Getting into college can seem like a daunting task for many students, but particularly for homeschool students. Colleges tend to have inconsistent standards for admittance, and often require additional proof of the students’ educational background. Taking a few simple steps throughout the high school years can make this process much simpler for homeschool students and their families. Record keeping, scoring well on SAT and ACT tests, getting letters of recommendation from others outside of the family, and keeping a portfolio of work samples are included in these steps. A simple filing system or folder can be maintained in order to streamline this process and the time taken to set these systems in place early can be time well spent.
One of the first things that is highly recommended that homeschool high school students do is to maintain a log or journal of their volunteer hours, employment hours, extracurricular activities and any awards or honors that they earn. These can be kept on a year by year basis, freshman through senior years, divided by category, and added to throughout the year. A log of this type is easy to update on a weekly basis, and when it is kept current, there will not be a last minute panic to try to recreate a picture of the students’ high school “career” for applications. This should be kept in a binder or notebook and used throughout high school.
Additionally, homeschool students should plan to take SAT and ACT Prep courses that teach how to take these types of tests, and how to navigate some of the patterns of questions that are asked. Most College Application Process will look first at a homeschool student’s SAT or ACT scores before they look at anything else, so scoring well on these tests is critical. Ideally, in the freshman year, students would take both standardized tests without any preparation in order to get a base line of their abilities. Then, beginning in the sophomore year and thereafter, they can continue the testing process, both in the fall and spring semesters, but add in a test taking skills and preparation course. A good course will include instruction on how to manage time on these tests, how to “read into” the question, and how to let the test give them some of the answers. Courses like this do require that the student spend some time practicing the strategies, so time should be built into the student’s schedule in order to do this.
Beginning in the junior year, students should seek letters of recommendation from those with whom they interact. A variety of letters such as volunteer coordinators, employers, church leaders, scout leaders, etc. should be asked to write a generalized letter on the student’s behalf. These letters can be kept in plastic sheets in the same binder that the log is being kept, and then if the student is asked to submit a portfolio for their college application, these can be included. If possible, students would also ask the individuals if they would be willing to write a more specific letter at a later date, but having the general letter is a good starting point, and can come in very handy.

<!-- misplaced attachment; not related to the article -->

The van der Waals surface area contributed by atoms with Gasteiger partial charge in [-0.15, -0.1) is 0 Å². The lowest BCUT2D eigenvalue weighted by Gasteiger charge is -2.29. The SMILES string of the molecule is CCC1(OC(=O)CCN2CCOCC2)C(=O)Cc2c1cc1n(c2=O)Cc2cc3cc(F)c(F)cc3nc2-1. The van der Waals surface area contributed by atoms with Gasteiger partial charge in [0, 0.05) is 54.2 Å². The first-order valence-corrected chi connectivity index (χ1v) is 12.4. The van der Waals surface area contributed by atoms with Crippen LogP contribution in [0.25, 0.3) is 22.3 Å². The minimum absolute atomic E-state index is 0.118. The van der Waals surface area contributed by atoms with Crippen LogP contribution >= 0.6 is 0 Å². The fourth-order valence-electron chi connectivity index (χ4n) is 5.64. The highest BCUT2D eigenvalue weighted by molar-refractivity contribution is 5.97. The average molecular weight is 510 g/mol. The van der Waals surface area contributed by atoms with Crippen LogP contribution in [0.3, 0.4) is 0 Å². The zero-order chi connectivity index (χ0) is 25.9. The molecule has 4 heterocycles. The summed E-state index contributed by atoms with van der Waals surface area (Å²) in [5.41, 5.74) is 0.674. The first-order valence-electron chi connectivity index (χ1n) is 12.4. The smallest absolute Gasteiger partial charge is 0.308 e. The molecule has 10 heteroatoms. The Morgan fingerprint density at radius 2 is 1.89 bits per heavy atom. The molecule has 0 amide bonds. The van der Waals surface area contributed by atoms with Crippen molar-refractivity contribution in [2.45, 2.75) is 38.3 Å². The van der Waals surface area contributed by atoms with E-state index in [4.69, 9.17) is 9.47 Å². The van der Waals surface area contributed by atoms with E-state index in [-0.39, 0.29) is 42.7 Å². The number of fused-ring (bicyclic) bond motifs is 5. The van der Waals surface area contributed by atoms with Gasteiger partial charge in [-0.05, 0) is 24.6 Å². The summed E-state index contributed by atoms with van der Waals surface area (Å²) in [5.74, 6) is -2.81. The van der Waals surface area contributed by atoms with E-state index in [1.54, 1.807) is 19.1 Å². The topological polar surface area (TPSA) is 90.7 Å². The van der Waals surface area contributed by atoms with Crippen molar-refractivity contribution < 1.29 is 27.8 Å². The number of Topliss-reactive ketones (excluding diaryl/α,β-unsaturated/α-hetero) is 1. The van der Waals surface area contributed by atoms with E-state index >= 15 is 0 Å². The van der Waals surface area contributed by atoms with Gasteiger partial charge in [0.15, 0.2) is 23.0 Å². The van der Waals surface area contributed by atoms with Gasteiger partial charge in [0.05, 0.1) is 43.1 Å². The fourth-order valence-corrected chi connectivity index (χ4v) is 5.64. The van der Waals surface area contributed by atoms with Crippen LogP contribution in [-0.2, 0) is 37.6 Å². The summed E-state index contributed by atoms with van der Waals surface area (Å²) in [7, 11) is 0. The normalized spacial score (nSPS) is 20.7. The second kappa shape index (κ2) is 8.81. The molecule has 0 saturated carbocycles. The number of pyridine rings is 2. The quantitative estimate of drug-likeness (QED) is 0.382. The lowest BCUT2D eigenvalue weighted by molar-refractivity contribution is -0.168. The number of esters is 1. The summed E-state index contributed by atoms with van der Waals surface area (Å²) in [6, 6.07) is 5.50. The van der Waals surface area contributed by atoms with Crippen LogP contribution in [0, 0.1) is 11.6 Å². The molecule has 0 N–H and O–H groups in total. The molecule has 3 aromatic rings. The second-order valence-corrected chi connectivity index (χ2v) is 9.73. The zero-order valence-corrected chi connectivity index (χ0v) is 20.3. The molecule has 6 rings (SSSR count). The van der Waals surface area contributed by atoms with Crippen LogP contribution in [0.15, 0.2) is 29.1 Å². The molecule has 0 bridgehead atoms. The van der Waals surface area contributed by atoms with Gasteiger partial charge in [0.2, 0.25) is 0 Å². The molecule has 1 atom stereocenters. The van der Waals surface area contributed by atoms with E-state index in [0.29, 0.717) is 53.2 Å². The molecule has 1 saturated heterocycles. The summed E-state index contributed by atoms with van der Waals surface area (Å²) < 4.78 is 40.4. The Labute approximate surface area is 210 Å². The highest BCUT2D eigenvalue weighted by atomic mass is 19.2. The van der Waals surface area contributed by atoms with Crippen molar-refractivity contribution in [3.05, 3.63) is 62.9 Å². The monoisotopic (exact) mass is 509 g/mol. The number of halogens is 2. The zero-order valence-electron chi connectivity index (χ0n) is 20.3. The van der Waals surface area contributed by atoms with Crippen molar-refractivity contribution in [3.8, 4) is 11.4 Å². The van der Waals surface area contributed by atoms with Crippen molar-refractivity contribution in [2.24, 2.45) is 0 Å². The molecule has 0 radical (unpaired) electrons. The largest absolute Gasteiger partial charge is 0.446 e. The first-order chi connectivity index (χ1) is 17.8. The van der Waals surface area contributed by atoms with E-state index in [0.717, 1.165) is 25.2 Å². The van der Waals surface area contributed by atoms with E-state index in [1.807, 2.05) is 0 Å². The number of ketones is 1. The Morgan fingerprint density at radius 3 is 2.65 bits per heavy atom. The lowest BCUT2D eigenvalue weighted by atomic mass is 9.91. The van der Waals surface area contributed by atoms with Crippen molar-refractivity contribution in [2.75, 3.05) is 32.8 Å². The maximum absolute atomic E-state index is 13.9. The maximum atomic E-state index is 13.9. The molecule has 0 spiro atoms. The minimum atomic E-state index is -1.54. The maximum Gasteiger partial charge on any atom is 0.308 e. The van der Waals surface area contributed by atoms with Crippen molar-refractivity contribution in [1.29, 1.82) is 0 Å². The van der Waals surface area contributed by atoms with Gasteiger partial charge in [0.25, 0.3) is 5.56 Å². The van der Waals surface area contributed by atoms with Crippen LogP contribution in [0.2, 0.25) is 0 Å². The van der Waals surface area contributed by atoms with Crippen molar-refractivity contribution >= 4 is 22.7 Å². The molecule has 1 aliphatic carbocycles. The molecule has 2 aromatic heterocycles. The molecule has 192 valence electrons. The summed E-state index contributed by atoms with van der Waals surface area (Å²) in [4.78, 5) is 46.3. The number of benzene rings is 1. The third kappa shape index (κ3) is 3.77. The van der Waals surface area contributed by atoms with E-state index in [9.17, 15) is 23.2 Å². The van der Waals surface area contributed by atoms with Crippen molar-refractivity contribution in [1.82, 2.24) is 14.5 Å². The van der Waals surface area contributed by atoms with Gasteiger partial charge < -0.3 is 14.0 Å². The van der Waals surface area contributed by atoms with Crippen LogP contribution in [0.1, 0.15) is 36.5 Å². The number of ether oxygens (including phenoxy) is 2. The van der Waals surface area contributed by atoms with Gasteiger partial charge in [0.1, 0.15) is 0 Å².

Most homeschool families know that they may be asked to show a portfolio of work samples, but many do not know that this portfolio should include a listing of the pieces of literature that the student has read, as well as samples of any essay assignments that show critical thought and analysis. Literature that the student has been exposed to is an important reflection of what the student has acquired in terms of thinking and life skills. Writing skills and analytical thought are some of the elements that colleges say are most lacking in freshman applicants, but if a homeschool student can show these skills in advance, they are well ahead of the curve.
Good records and increasing standardized test scores will show the college admissions offices that the student has been diligent and conscientious throughout their high school years. This will speak well for them. Often, admissions advisors will request a personal interview with a homeschool student, and this should be considered an opportunity to shine. Having good records and showing diligence will be very impressive and these interviews are great opportunities for that. Students who can show extracurricular activity and adult leaders who endorse them will also be a striking reflection of a homeschool student when combined with high SAT and ACT scores. Remember, the high SAT and ACT scores will be the first point of contact, so a solid academic foundation is a must, along with repetition of test taking strategies, but once those skills are reviewed, personal letters of recommendation will be given credence and value.
The winning package is the homeschool student who has all of these things neatly accessible and ready to compile for college applications. The binder with the logged “snapshot” of the student’s extracurricular activities, the samples of essays and literature read, copies of test scores, and letters of recommendation will become a family gold mine as applications are being filled out. There will be no difficulty remembering details, and the process will be very smooth. Start keeping these records now and your homeschool student will be glad you did.